From whong to quingel: the science of funny words

Without scrolling down, have a think about which word in these pairs you find funnier.

Quingel v Heashes
Prousup v Mestins
Finglam v Cortsio
Witypro v Octeste
Rembrob v Sectori
Pranomp v Anotain
Fityrud v Tessina

If you’re like most people, it will be the first in each pair. Researchers led by Chris Westbury at the University of Alberta found that 56 English-speaking subjects rated those on the left as being more funny than those on the right. What’s amazing is that these nonsense words (NWs) were not designed by a human being with their potential for comedy in mind. They were produced by a computer program using a simple algorithm.

It looks like Westbury et al, whose paper appears in the January 2016 edition of Memory and Language, have developed a reliable method of machine-generating humour. How on earth did they do it?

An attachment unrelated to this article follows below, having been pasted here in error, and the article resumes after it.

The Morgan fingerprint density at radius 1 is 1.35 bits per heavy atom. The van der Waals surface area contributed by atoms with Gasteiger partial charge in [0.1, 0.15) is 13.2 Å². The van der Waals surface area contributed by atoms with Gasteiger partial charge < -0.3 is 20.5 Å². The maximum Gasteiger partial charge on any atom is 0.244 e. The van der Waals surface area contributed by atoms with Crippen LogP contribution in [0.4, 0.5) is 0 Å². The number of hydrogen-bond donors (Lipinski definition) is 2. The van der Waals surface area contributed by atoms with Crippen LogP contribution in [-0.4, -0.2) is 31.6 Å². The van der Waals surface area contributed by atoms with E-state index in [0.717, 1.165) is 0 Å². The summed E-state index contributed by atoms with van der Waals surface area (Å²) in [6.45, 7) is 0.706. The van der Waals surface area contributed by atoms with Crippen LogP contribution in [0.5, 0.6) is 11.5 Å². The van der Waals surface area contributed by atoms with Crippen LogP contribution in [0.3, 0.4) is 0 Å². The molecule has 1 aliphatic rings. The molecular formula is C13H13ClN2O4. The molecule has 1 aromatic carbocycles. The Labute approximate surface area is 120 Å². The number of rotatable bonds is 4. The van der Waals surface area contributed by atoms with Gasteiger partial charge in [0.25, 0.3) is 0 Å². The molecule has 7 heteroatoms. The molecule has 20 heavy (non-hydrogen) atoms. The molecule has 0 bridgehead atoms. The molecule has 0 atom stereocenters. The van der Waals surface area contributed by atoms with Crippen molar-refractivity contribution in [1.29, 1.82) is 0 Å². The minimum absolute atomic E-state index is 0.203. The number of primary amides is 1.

Well, what they’ve found is a strong inverse correlation between funniness and a property called entropy. This is a way of expressing how usual the letters in the NW are – so the less commonly they’re used in English, the lower the total entropy of the NW. To put it another way, the less “wordy” these NWs are, the more they strike us as humorous.

Read more: The Guardian

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